Openzepplins

OpenZeppelin (https://openzeppelin.org) is an amazing library of well documented smart contracts for Solidity development. You will find its contracts helpful for many of your projects.

The most obvious use of OpenZeppelin is its implementations of ERC-20 and ERC-721 tokens. But there is a lot more here that can save us from reinventing the wheel. There are contracts for access control, crowdsales, and escrow payments — just to name a few.

Truffle (https://truffleframework.com) is a development framework you can use for Solidity projects. It makes your life easier in a lot of ways; but the biggest value add is how it helps you test your contracts.

Right out of the box, Truffle lets you compile and migrate your contracts to a local test network. From there you can either use the Truffle console to manually interact with the deployed contracts, or run unit tests written in Javascript with Mocha and Chai.

Installation

First we install Truffle (requires Node.js v8.9.4 or later):

npm install -g truffle

Next we use Truffle to initialize a new project for us:

mkdir MyProject && cd MyProject
truffle init

Now we install OpenZeppelin in our new project:

npm init -y
npm install --save-exact openzeppelin-solidity

We use --save-exact because minor version updates to OpenZeppelin can introduce breaking changes.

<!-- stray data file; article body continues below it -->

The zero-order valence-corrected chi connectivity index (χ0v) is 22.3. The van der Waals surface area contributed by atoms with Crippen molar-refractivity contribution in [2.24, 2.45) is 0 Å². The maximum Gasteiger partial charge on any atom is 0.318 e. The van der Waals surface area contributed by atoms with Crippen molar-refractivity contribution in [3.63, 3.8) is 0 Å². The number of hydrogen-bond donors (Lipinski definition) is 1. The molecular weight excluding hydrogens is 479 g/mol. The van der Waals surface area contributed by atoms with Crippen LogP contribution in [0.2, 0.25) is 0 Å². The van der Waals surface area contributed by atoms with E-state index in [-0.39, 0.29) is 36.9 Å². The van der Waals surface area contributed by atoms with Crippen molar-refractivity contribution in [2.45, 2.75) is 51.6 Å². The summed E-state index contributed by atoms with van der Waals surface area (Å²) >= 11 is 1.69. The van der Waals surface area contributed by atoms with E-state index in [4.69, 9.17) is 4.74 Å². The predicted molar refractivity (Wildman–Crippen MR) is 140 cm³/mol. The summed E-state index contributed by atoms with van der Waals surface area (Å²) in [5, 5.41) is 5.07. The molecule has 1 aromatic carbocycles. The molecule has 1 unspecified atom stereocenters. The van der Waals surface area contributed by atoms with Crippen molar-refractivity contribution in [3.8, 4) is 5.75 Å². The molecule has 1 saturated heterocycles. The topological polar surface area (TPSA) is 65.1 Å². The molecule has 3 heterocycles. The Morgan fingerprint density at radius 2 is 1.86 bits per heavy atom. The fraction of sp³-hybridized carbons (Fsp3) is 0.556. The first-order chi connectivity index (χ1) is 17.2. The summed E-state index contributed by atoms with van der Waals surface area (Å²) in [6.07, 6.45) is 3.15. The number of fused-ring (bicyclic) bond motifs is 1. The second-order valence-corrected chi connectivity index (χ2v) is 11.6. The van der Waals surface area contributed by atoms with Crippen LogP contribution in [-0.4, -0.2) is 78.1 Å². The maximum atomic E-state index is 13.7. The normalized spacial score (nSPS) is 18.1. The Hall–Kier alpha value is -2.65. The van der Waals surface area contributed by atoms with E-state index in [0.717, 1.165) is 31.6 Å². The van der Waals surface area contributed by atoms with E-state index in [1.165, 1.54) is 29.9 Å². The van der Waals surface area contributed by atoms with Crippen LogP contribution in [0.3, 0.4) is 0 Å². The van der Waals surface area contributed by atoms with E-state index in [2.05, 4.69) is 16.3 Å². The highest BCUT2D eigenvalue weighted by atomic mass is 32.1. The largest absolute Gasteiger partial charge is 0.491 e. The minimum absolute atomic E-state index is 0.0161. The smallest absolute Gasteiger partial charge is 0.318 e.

Configure Solidity compiler

OpenZeppelin contracts require the Solidity 0.5.2 compiler (solc), but Truffle ships with solc 0.5.0 by default. If we want to use OpenZeppelin with our own contracts, we must configure Truffle to use 0.5.2.

Let’s add the following to ./truffle-config.js:

module.exports = {
compilers: {
solc: {
version: “0.5.2”
}
}
}

Do not worry about installing the correct compiler version manually. Truffle will download it automatically with this configuration.

Write Smart Contracts

When you initialize a project with Truffle, it creates a ./contracts directory for your Solidity source code. Inside you will see Migrations.sol which is used to manage your contract migrations, so don’t delete it.

Any contract created inside this directory will be automatically detected by Truffle.

Import OpenZeppelin libraries

Once you start writing your own Solidity smart contracts, using OpenZeppelin is easy. Because Truffle understands NPM packages, Solidity libraries installed to ./node_modules are readily available without any configuration.

For example, importing OpenZeppelin’s ERC-20 implementation is as simple as:

import 'openzeppelin-solidity/contracts/token/ERC20/ERC20.sol';

Deploy with Truffle

Truffle’s deployment process is versatile, but if all we want to do is test any smart contracts we’ve created, it couldn’t be more straightforward.

Open the Truffle console with:

truffle develop

This automatically connects to Truffle’s built-in local test network.

In the console we run compile and then migrate. Compilation generates the contract bytecode and application binary interface (ABI). Migration sends transactions to the network that create instances of our smart contracts.

The Truffle console also exposes contract abstractions and web3.js if we want to manually interact with our contracts after deployment.

For example, if we have an ERC-20 token contract called MyToken, we could find out the total supply with:

const instance = await MyToken.deployed()
instance.totalSupply()

Where to go from here

I recommend looking through the OpenZeppelin documentation (docs.openzeppelin.org/docs/get-started.html) to see how your projects can benefit from its library of smart contracts.

And of course, keep reading my tutorials to learn more about Solidity development.